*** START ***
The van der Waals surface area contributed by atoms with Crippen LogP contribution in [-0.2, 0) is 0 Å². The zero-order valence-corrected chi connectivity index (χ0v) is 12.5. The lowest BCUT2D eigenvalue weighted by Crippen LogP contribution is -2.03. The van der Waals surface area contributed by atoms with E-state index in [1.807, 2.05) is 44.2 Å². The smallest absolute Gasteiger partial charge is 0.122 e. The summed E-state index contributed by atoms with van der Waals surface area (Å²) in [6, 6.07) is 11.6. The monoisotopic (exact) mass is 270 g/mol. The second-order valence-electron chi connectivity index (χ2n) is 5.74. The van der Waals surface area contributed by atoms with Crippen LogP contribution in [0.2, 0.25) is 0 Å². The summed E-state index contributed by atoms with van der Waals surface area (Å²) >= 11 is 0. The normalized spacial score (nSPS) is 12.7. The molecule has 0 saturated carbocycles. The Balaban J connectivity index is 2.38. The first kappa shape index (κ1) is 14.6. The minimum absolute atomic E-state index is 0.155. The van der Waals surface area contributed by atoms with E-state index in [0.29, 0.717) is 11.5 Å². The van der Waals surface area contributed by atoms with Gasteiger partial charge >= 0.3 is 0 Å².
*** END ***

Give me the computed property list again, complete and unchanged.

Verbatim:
The van der Waals surface area contributed by atoms with Crippen LogP contribution in [-0.2, 0) is 0 Å². The zero-order valence-corrected chi connectivity index (χ0v) is 12.5. The lowest BCUT2D eigenvalue weighted by Crippen LogP contribution is -2.03. The van der Waals surface area contributed by atoms with E-state index in [1.807, 2.05) is 44.2 Å². The smallest absolute Gasteiger partial charge is 0.122 e. The summed E-state index contributed by atoms with van der Waals surface area (Å²) in [6, 6.07) is 11.6. The monoisotopic (exact) mass is 270 g/mol. The second-order valence-electron chi connectivity index (χ2n) is 5.74. The van der Waals surface area contributed by atoms with Crippen LogP contribution in [0.2, 0.25) is 0 Å². The summed E-state index contributed by atoms with van der Waals surface area (Å²) >= 11 is 0. The normalized spacial score (nSPS) is 12.7. The molecule has 0 saturated carbocycles. The Balaban J connectivity index is 2.38. The first kappa shape index (κ1) is 14.6. The minimum absolute atomic E-state index is 0.155. The van der Waals surface area contributed by atoms with E-state index in [0.29, 0.717) is 11.5 Å². The van der Waals surface area contributed by atoms with Gasteiger partial charge >= 0.3 is 0 Å².